US general David Petraeus tried to revert the tide of ethnic cleansing and Sunni exclusion through his 2007 ‘surge’. He enrolled Sunni fighters on a massive scale into the so-called Sahwa (Awakening) militias and then succeeded in dissociating the population of Anbar province from the jihadi forces (the Iraqi branch of Al-Qaida had already rebranded itself as an ‘Islamic State’). But Petraeus was not able to deploy Sahwa groups in Mosul, because the Kurdish leadership was intent on the eventual conquest of Iraq’s second city and did not want a Sunni challenger in its midst.

So the post-colonial ‘surge’ in Iraq was incomplete and left a power vacuum in Mosul that jihadi activists eventually filled up, posing as militants of a popular Sufi brotherhood, the Naqshabandiyya. What Petraeus had achieved in Anbar province was systematically dismantled under the government of Nouri Maliki, between 2008 and 2014. The Sahwa militias were not only disbanded, but were hunted down by a sectarian Shia-first administration, lavishly supporting its own paramilitary organizations.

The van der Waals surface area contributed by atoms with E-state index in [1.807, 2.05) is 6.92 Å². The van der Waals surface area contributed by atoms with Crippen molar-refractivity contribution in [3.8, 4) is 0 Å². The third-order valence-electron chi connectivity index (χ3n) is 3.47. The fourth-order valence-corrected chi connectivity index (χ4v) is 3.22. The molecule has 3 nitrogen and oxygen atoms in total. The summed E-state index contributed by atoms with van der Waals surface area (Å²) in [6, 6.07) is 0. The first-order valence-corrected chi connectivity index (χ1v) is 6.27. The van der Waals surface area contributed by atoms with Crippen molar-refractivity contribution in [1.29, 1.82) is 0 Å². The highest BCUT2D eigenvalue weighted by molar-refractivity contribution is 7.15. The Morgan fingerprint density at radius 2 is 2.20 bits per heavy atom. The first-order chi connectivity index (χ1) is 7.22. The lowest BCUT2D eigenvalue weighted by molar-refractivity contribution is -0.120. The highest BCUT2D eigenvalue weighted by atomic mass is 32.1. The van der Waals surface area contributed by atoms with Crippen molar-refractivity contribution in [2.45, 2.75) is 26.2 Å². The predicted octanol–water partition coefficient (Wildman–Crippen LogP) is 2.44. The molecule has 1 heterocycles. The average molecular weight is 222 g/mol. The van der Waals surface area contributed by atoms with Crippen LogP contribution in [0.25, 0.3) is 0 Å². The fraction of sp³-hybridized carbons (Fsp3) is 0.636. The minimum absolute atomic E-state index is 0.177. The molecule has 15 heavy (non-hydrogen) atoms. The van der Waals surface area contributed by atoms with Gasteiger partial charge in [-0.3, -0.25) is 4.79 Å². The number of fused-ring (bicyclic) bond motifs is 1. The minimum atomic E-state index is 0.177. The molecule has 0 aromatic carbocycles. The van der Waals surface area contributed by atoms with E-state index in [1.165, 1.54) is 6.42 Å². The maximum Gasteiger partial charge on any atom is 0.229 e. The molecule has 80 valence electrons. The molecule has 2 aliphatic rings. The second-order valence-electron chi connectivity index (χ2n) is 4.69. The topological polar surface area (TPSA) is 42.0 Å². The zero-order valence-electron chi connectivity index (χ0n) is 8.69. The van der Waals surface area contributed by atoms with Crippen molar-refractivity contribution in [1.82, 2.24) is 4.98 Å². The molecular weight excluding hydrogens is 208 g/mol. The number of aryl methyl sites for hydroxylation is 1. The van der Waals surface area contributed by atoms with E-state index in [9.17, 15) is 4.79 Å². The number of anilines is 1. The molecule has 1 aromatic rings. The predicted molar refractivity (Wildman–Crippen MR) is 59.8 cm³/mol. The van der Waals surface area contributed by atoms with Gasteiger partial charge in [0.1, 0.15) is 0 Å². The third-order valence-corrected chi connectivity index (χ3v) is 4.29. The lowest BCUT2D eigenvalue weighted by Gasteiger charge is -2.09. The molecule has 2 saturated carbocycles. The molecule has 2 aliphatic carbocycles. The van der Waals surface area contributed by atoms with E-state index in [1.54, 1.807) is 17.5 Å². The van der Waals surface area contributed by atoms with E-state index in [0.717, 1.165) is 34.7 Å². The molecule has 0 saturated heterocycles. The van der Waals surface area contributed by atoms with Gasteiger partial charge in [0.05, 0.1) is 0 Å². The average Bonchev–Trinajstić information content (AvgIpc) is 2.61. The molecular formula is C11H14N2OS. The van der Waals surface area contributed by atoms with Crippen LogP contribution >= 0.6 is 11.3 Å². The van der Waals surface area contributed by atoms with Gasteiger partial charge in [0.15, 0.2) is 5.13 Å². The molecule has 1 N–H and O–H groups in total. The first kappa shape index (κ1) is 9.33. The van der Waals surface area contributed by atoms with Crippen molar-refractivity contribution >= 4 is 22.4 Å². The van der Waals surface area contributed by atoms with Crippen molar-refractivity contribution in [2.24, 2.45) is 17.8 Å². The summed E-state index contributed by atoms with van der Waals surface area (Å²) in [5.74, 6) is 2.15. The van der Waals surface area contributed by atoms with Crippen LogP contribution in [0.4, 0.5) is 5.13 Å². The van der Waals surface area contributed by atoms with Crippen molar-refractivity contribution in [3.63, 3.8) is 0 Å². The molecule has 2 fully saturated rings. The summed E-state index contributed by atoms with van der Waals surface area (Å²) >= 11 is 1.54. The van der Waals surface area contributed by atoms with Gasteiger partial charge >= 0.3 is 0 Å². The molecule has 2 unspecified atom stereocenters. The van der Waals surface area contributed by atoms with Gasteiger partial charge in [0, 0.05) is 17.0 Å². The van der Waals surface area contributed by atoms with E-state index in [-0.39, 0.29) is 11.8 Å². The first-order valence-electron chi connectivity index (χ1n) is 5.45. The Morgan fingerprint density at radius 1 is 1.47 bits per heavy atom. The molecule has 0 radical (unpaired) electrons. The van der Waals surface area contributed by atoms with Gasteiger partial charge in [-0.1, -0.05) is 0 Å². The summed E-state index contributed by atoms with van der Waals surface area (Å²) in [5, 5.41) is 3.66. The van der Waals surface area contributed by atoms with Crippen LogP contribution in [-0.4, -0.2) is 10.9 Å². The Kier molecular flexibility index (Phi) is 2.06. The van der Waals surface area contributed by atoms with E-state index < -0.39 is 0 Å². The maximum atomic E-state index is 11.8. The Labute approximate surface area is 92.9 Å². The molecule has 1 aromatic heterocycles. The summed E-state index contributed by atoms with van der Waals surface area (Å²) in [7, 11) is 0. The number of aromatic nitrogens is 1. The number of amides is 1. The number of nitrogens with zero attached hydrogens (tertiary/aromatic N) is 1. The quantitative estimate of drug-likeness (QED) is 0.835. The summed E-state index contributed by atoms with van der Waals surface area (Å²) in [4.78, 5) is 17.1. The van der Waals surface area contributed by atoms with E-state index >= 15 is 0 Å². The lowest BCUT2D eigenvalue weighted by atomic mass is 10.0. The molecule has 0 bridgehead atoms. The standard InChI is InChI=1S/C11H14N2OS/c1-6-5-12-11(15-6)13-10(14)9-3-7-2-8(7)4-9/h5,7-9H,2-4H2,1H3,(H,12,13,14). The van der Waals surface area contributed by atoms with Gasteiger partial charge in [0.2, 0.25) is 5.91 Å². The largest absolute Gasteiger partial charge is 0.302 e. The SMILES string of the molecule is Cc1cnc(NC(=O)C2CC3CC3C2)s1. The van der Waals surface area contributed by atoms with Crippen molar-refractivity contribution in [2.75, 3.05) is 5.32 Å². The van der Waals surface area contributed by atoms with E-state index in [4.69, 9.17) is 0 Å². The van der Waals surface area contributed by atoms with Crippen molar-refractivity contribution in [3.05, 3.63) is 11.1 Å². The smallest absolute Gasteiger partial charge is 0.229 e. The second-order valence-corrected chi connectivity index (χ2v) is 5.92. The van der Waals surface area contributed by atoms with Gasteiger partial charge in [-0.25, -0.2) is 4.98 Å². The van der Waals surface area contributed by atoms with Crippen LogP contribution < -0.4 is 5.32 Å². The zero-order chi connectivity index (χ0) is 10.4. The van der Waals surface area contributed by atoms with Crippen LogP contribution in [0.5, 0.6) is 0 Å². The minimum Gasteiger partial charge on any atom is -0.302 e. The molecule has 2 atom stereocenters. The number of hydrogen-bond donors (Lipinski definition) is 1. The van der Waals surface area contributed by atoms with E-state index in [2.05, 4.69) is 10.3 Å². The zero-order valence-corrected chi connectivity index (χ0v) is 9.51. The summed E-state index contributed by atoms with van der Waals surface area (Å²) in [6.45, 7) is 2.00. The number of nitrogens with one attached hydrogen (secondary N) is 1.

The Obama Doctrine

Obama sincerely wanted to erase his predecessor’s disastrous legacy in Iraq, but his inability to curb Maliki’s sectarian policy only made the new US president a reluctant, but diligent, follower of George W. Bush’s fateful course. The Iraqi ‘national army’ Washington was supporting unconditionally was as Shia-supremacist as the ‘national army’ established by the British rulers was Sunni-driven in colonial times. This army, plagued by sectarian bias, proved unable to resist the jihadi assault on Fallujah, in Anbar province, in January 2014, and in Mosul, five months later.